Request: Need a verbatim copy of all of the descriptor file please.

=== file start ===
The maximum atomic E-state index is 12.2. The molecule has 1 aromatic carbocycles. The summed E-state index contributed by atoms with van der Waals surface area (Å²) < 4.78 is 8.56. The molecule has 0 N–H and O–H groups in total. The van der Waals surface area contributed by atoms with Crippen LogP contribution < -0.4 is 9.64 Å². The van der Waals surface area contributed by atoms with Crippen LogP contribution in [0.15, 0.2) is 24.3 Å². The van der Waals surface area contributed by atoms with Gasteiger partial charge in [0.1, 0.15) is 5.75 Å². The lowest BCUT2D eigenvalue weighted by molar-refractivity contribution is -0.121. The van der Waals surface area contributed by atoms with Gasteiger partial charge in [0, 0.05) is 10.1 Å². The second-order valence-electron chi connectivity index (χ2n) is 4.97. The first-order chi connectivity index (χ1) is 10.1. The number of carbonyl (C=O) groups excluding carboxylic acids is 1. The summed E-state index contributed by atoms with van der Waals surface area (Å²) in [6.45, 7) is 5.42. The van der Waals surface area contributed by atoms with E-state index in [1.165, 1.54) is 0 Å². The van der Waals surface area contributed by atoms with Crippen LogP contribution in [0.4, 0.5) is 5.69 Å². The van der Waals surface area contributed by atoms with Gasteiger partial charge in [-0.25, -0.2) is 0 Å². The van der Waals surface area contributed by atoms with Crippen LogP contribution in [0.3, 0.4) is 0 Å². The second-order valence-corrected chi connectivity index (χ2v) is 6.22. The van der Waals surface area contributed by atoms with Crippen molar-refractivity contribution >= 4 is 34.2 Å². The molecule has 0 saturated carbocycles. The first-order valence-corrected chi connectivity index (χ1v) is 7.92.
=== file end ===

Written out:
The maximum atomic E-state index is 12.2. The molecule has 1 aromatic carbocycles. The summed E-state index contributed by atoms with van der Waals surface area (Å²) < 4.78 is 8.56. The molecule has 0 N–H and O–H groups in total. The van der Waals surface area contributed by atoms with Crippen LogP contribution < -0.4 is 9.64 Å². The van der Waals surface area contributed by atoms with Crippen LogP contribution in [0.15, 0.2) is 24.3 Å². The van der Waals surface area contributed by atoms with Gasteiger partial charge in [0.1, 0.15) is 5.75 Å². The lowest BCUT2D eigenvalue weighted by molar-refractivity contribution is -0.121. The van der Waals surface area contributed by atoms with Gasteiger partial charge in [0, 0.05) is 10.1 Å². The second-order valence-electron chi connectivity index (χ2n) is 4.97. The first-order chi connectivity index (χ1) is 10.1. The number of carbonyl (C=O) groups excluding carboxylic acids is 1. The summed E-state index contributed by atoms with van der Waals surface area (Å²) in [6.45, 7) is 5.42. The van der Waals surface area contributed by atoms with E-state index in [1.165, 1.54) is 0 Å². The van der Waals surface area contributed by atoms with Crippen LogP contribution in [0.4, 0.5) is 5.69 Å². The van der Waals surface area contributed by atoms with Gasteiger partial charge in [-0.25, -0.2) is 0 Å². The van der Waals surface area contributed by atoms with Crippen LogP contribution in [0.3, 0.4) is 0 Å². The second-order valence-corrected chi connectivity index (χ2v) is 6.22. The van der Waals surface area contributed by atoms with Crippen molar-refractivity contribution >= 4 is 34.2 Å². The molecule has 0 saturated carbocycles. The first-order valence-corrected chi connectivity index (χ1v) is 7.92.